• Select “MINUTE_START” as the cube’s partition date column, as we will do incremental build at minutes level.

Here we pick 8 dimension and 2 measure columns:

Save the data model.

Create cube

The streaming cube is almost the same as a normal cube. a couple of points need get your attention:

  • don’t use “order_time” as dimension as that is pretty fine-grained; suggest to use “mintue_start”, “hour_start” or other, depends on how you will inspect the data.
  • In the “refersh setting” step, create more merge ranges, like 0.5 hour, 4 hours, 1 day, and then 7 days; This will help to control the cube segment number.
  • In the “rowkeys” section, drag the “minute_start” to the head position, as for streaming queries, the time condition is always appeared; putting it to head will help to narrow down the scan range.

Save the cube.

Run a micro-batch build

Now the cube is created. The streaming cube’s build is different with a normal cube which uses Hive as source. To trigger a build, we need run a micro-batch command:

streaming started name: STREAMING_CUBE id: 1462471500000_1462471800000

The build is triggered, a separate log file will be created in $KYLIN_HOME/logs/ folder, e.g, streaming_STREAMING_CUBE_1462471500000_1462471800000.log; As the delay is 0, margin is 5 minutes, the build will take a while as most of time is waiting for message to arrive. After about 7 to 10 mintues, the build will finish.

Go to Kylin web GUI, refresh the page, and then click the cube, you should see its “source records” is a positive number now (usually be 150; 30 records per minute); Click the “HBase” tab you should see a segment is created, with a start time and end time (range is 5 mintues).

As the streaming micro-batch will not automatically enable the cube. You need click “Action -> Enable” to enable it manually.

Click the “Insight” tab, write a SQL to run, e.g:

select minute_start, count(*), sum(amount), sum(qty) from streaming_sales_table group by minute_start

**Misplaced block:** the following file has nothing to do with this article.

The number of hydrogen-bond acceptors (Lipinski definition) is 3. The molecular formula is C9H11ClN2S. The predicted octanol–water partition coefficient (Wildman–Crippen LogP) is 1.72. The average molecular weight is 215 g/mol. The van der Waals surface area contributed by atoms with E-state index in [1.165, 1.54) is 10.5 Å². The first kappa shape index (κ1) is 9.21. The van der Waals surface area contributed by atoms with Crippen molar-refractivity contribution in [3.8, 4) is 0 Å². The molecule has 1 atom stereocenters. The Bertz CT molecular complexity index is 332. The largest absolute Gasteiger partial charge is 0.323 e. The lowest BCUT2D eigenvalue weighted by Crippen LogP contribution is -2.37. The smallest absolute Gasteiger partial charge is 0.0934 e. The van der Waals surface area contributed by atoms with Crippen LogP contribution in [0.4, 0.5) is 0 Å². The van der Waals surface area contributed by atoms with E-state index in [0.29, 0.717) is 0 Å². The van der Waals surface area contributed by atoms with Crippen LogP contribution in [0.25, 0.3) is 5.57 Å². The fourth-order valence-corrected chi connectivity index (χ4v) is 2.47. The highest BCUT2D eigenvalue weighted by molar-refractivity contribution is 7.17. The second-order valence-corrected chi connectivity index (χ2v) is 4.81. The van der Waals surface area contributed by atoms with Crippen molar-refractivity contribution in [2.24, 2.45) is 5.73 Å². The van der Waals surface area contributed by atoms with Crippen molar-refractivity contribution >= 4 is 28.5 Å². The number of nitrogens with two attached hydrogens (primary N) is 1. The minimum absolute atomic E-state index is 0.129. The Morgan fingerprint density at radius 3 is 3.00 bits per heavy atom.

You would see the result as below.

Automate the micro-batch

Once the micro-batch build and query are successfully, you can schedule the build at a fixed frequency. In this case, as the interval is 5 minutes, we need schedule the build every 5 minute. It can be implemented easily with Linux crontab or other scheduling services;

As the need “KYLIN_HOME” env variable be set, we need set it in somewhere like /etc/profile or ~/.bash_profile;

vi ~/.bash_profile
 ## add the KYLIN_HOME here
 export KYLIN_HOME="/root/apache-kylin-1.5.2-bin"

Then add a cron job for your cube:

crontab -e
*/5 * * * * sh /root/apache-kylin-1.5.2-bin/bin/ STREAMING_CUBE 300000 0

Now you can site down and watch the cube be automatically built from streaming. And when the cube segments accumulates, Kylin will automatically run job to merge them into a bigger one. The merge jobs are MapReduce jobs, which can be checked from Kylin’s “Monitor” page.


Something you need know about streaming cubing:

  • If a merge job is failed, the auto-merge for that cube will stop; You need check and fix that failure and then resume the job to make auto-merge back to working;
  • Some error like system shutdown may cause segment gaps left in the cube. For example, we have segment A which is from 1:00 AM to 1:05 AM; But at 1:06 the system is unavailable until 1:12, then we have next segment B from 1:10 to 1:15; So there is a gap for 1:05 to 1:10 AM because the Linux cron doesn’t check the execution history; For such case Kylin provide a shell script to check and then fill the gaps, you can schedule it with a lower frequency like every 2 hours:
0 */2 * * * sh /root/apache-kylin-1.5.2-bin/bin/ STREAMING_CUBE 300000 0